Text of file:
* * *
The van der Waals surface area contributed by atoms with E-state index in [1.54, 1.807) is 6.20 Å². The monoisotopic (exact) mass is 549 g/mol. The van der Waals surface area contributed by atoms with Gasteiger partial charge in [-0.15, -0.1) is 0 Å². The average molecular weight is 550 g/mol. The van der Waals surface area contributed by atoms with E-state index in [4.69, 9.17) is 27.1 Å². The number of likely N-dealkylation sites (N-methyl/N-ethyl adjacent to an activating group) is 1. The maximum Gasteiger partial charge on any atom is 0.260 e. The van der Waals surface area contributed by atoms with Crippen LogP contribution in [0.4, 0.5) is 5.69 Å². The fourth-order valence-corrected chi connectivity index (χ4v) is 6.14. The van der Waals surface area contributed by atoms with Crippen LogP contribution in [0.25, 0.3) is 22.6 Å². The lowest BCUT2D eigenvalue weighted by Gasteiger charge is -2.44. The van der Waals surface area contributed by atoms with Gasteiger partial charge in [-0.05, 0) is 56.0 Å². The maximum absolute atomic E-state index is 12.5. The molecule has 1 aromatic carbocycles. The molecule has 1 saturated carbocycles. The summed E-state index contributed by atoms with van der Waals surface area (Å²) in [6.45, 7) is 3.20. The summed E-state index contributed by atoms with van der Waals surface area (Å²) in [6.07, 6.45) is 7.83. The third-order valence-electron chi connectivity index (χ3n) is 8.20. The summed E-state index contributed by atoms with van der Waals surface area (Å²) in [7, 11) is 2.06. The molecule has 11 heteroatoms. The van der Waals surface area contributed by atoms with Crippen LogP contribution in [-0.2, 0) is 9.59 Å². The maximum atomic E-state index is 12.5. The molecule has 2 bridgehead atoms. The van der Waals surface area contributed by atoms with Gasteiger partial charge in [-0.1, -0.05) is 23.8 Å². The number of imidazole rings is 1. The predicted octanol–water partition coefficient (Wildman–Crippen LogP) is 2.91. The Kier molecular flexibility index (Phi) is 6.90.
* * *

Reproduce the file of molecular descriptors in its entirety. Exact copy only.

The van der Waals surface area contributed by atoms with E-state index in [1.54, 1.807) is 6.20 Å². The monoisotopic (exact) mass is 549 g/mol. The van der Waals surface area contributed by atoms with Gasteiger partial charge in [-0.15, -0.1) is 0 Å². The average molecular weight is 550 g/mol. The van der Waals surface area contributed by atoms with E-state index in [4.69, 9.17) is 27.1 Å². The number of likely N-dealkylation sites (N-methyl/N-ethyl adjacent to an activating group) is 1. The maximum Gasteiger partial charge on any atom is 0.260 e. The van der Waals surface area contributed by atoms with Crippen LogP contribution in [0.4, 0.5) is 5.69 Å². The fourth-order valence-corrected chi connectivity index (χ4v) is 6.14. The van der Waals surface area contributed by atoms with Crippen LogP contribution in [0.25, 0.3) is 22.6 Å². The lowest BCUT2D eigenvalue weighted by Gasteiger charge is -2.44. The van der Waals surface area contributed by atoms with Gasteiger partial charge in [-0.05, 0) is 56.0 Å². The maximum absolute atomic E-state index is 12.5. The molecule has 1 aromatic carbocycles. The molecule has 1 saturated carbocycles. The summed E-state index contributed by atoms with van der Waals surface area (Å²) in [6.45, 7) is 3.20. The summed E-state index contributed by atoms with van der Waals surface area (Å²) in [6.07, 6.45) is 7.83. The third-order valence-electron chi connectivity index (χ3n) is 8.20. The summed E-state index contributed by atoms with van der Waals surface area (Å²) in [7, 11) is 2.06. The molecule has 11 heteroatoms. The van der Waals surface area contributed by atoms with Crippen LogP contribution in [-0.2, 0) is 9.59 Å². The maximum atomic E-state index is 12.5. The molecule has 2 bridgehead atoms. The van der Waals surface area contributed by atoms with Gasteiger partial charge in [-0.1, -0.05) is 23.8 Å². The number of imidazole rings is 1. The predicted octanol–water partition coefficient (Wildman–Crippen LogP) is 2.91. The Kier molecular flexibility index (Phi) is 6.90.